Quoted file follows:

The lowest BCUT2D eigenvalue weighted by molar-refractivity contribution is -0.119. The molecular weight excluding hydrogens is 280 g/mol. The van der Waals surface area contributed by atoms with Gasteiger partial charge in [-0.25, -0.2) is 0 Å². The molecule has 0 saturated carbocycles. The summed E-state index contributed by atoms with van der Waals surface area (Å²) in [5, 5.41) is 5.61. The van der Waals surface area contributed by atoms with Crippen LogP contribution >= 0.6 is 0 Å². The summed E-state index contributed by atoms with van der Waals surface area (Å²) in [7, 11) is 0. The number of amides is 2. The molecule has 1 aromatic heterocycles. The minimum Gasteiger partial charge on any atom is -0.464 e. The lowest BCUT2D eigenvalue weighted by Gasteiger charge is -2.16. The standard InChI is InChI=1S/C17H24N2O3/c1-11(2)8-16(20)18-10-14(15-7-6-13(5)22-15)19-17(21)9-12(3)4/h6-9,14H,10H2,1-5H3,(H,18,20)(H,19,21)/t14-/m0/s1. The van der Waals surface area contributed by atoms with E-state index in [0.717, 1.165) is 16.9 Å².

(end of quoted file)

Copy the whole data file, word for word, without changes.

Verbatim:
The lowest BCUT2D eigenvalue weighted by molar-refractivity contribution is -0.119. The molecular weight excluding hydrogens is 280 g/mol. The van der Waals surface area contributed by atoms with Gasteiger partial charge in [-0.25, -0.2) is 0 Å². The molecule has 0 saturated carbocycles. The summed E-state index contributed by atoms with van der Waals surface area (Å²) in [5, 5.41) is 5.61. The van der Waals surface area contributed by atoms with Crippen LogP contribution >= 0.6 is 0 Å². The summed E-state index contributed by atoms with van der Waals surface area (Å²) in [7, 11) is 0. The number of amides is 2. The molecule has 1 aromatic heterocycles. The minimum Gasteiger partial charge on any atom is -0.464 e. The lowest BCUT2D eigenvalue weighted by Gasteiger charge is -2.16. The standard InChI is InChI=1S/C17H24N2O3/c1-11(2)8-16(20)18-10-14(15-7-6-13(5)22-15)19-17(21)9-12(3)4/h6-9,14H,10H2,1-5H3,(H,18,20)(H,19,21)/t14-/m0/s1. The van der Waals surface area contributed by atoms with E-state index in [0.717, 1.165) is 16.9 Å².